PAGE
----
PULLMAN, Wash. — Washington State University’s highly successful Future Teachers of Color program is now the university’s first endowed minority outreach effort.
According to Steve Nakata, director of WSU’s Office of Multicultural Student Services, FTOC — the WSU College of Education’s recruitment and retention program for multicultural undergraduate education students — was endowed from an $187,000 gift from the estate of Bellevue music teacher James Taylor.
With the endowment, the program is funded in perpetuity, providing it a constant source of funds. Beginning the 2001-2002 academic year, the bequest will provide FTOC with approximately $7,500 annually for scholarships or program support.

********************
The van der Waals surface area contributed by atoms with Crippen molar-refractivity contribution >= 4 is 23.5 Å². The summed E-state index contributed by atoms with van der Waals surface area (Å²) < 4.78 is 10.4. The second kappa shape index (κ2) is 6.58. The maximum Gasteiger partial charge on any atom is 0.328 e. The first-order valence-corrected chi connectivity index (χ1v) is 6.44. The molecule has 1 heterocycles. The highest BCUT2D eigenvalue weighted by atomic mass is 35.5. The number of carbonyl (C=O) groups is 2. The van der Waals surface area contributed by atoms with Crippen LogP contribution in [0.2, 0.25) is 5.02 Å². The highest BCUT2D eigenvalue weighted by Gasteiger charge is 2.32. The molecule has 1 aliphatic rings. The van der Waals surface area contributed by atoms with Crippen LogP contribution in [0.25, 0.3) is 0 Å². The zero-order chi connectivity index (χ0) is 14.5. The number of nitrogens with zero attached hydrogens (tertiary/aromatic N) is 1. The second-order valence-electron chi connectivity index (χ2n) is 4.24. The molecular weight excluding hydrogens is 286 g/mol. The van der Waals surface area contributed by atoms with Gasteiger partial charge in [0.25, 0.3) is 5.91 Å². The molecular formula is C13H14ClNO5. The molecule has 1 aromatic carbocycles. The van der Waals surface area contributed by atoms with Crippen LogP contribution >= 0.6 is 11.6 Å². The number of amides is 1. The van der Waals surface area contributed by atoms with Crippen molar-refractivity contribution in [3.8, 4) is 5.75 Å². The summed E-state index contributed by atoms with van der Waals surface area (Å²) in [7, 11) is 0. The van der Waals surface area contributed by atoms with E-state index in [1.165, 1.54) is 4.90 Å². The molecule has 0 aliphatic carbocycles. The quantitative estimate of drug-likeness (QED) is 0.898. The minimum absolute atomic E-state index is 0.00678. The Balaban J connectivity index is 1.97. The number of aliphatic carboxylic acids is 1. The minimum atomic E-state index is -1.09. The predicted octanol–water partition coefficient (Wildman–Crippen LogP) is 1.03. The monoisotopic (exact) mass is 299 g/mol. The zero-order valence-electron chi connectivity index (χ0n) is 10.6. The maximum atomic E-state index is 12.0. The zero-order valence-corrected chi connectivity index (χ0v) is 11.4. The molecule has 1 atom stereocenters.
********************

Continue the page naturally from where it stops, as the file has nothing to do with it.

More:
“With this gift, FTOC becomes the first endowed program related to diversity at WSU,” Nakata said. “This was a terrific way to recognize and support a program that has demonstrated significant success in recruiting students of color to WSU.”
Milton Lang, the director of student recruitment and retention at the College of Education who established and still coordinates the FTOC Program, said Taylor’s gift provides long-term stability for this program to diversify Washington’s teaching force.
“With this bequest, and the other support we have received, we will be able to maintain our commitment to the program and our commitment to the state’s multicultural communities,” Lang said. “We appreciate this generous and thoughtful gift.”
In addition to Taylor’s bequest, FTOC has been supported the past seven years by The Kenneth and Marleen Alhadeff Charitable Foundation. In September, the Charlotte Y. Martin Foundation provided $30,000 to support recruitment and mentor activities.